In this monthly blog series, Southwestern Seminary President Paige Patterson tackles tough theological questions that he has encountered over the years.
Q: Many in the scholarly community seem to be leaning away from a pre-tribulational view of the rapture with regard to eschatology. Why do you continue to hold this position and feel it is important?
If you take only references from the little apocalypse, Matthew 24-25, and some from Thessalonians, you can make a case for the current popular view of a post-tribulation rapture. However, if you are forced to deal with Ezekiel, Daniel, Romans 9–11, and the book of Revelation (notably the apocalyptic portions of the Bible), you can never make a case for post-tribulationism. You never hear of post-tribulationalists preaching through those books. The reason, of course, is that it simply cannot be done. One has to jettison too much material, assign figurative interpretations to passages, and otherwise treat it in a cavalier manner to embrace a post-tribulational perspective on it.
Furthermore, let me suggest some minor problems that post-tribulationalists have never answered yet.
- The biggest problem with post-tribulationism is that it makes Jesus appear to be misleading. Jesus said of the time of His return, “No man knows the day nor the hour.” Yet if the post-tribulationalist is correct and Christ’s return is at the end of the Tribulation, then from the very moment that the anti-Christ comes on the scene at the outset of the Tribulation, you can know that exactly seven years later Jesus will come. Hence, you would know exactly the time and the hour of the Lord’s coming. Or, if you say, “Well, but the anti-Christ won’t appear to be the anti-Christ right away,” then we would know to the very day when Jesus is coming based on the moment of the anti-Christ’s decision to terminate his covenant with Israel and turn on them with a vengeance, as is recorded in both Daniel 9 and Revelation 12. The Lord is going to come 1,260 days later and that fact would be established with precision. Consequently, Jesus appears to be a liar.
- If at the coming of Christ every living believer is caught up in the air to be with the Lord and glorified, then how is the world repopulated during the millennium? Since glorified bodies, according to Jesus, are not capable of maintaining sexual relations, how are people born during the millennium to repopulate the earth. Clearly that happens, and it is perfectly explicable if there are people who are saved after the rapture of the church and who, because of having come to Christ, enter into the millennium in their initial bodies when the Lord returns to the earth. They become the ones who repopulate the earth. There is no way that this is possible if the post-tribulational scheme is accurate.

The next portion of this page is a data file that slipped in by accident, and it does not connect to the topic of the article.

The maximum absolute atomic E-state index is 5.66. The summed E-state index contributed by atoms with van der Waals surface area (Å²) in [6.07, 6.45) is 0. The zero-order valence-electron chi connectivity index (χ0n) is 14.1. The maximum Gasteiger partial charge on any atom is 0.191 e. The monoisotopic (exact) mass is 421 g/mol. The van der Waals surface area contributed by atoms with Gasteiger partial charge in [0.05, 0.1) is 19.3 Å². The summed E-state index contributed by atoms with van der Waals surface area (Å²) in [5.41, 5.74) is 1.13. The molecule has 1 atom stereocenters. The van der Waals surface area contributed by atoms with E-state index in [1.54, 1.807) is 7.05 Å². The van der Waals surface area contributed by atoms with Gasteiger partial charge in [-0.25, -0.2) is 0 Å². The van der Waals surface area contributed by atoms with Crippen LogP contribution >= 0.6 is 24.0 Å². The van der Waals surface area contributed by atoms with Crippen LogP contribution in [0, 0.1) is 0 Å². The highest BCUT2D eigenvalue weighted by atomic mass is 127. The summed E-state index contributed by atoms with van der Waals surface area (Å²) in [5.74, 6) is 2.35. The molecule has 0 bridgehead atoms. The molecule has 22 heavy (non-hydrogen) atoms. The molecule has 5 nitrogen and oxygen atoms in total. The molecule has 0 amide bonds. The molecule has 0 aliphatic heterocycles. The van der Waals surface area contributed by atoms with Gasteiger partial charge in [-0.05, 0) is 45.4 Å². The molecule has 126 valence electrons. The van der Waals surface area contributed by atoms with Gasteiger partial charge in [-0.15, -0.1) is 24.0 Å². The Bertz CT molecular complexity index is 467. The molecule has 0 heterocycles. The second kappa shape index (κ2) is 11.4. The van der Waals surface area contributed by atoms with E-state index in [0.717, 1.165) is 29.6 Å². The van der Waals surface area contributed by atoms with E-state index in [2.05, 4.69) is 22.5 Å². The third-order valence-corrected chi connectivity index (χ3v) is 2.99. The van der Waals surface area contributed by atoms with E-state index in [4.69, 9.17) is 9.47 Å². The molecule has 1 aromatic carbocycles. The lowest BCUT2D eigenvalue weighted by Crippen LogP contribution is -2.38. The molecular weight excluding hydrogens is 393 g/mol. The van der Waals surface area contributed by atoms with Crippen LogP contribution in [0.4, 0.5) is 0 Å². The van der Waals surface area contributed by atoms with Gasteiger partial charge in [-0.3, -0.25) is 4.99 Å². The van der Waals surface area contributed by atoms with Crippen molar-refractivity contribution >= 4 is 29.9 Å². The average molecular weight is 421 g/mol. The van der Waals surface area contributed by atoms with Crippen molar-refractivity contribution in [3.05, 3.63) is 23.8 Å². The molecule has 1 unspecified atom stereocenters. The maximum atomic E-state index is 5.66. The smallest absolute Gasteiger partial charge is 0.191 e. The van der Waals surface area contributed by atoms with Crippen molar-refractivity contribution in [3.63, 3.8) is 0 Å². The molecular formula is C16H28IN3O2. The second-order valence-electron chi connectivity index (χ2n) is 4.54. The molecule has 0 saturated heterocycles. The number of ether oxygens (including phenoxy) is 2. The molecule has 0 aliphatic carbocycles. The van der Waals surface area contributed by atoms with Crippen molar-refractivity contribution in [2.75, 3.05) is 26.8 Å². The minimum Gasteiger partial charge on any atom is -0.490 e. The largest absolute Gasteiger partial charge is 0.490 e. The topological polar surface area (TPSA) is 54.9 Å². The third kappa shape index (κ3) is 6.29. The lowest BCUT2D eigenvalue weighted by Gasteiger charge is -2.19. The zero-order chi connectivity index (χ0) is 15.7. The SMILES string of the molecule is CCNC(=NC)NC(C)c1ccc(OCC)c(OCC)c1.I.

- Consider the superfluous nature of the rapture itself. If the rapture takes place immediately prior to the millennium, then believers are caught up to be with the Lord in the air, only to make a quick right turn and return to the earth. What is the purpose of such a plan?
- Then there is the problem of the total absence of the church in the Apocalypse after chapter four. I do not go along with those who make Revelation 4:1 the rapture since I think that is exegetically applicable only to John himself. However, in fact, in the first three chapters, the church is prominent and is thereafter absent in the Apocalypse altogether. Pre-tribulationalism accounts for that very easily. Post-tribulationalism cannot account for it at all and is forced to all kinds of spurious eisegesis in order to do so.
- Since the imminence of Christ is not a possibility if post-tribulationalism is true (i.e., something has to happen before Christ can return–namely, the seven years of the great tribulation), why is it that the writers of the New Testament seem almost to the last man to anticipate an imminent return of Christ.
For these reasons and others, I believe that the pre-tribulation rapture is necessitated by the evidence, although I would like to endorse a post-tribulation, pre-millennial view simply because of its popularity among scholars today.
If you want to examine this matter more carefully on your own, I suggest these resources:
- J. Dwight Pentecost’s The Things to Come. This book, though a bit dated now, presents the whole argument so effectively that it has proven to be virtually irrefutable.
- Robert Thomas’s commentary on Revelation is a two-volume work that is quite good in handling the issue.
- My own volume on the Book of Revelation in the New American Commentary Series expresses my own position.
Until He Comes,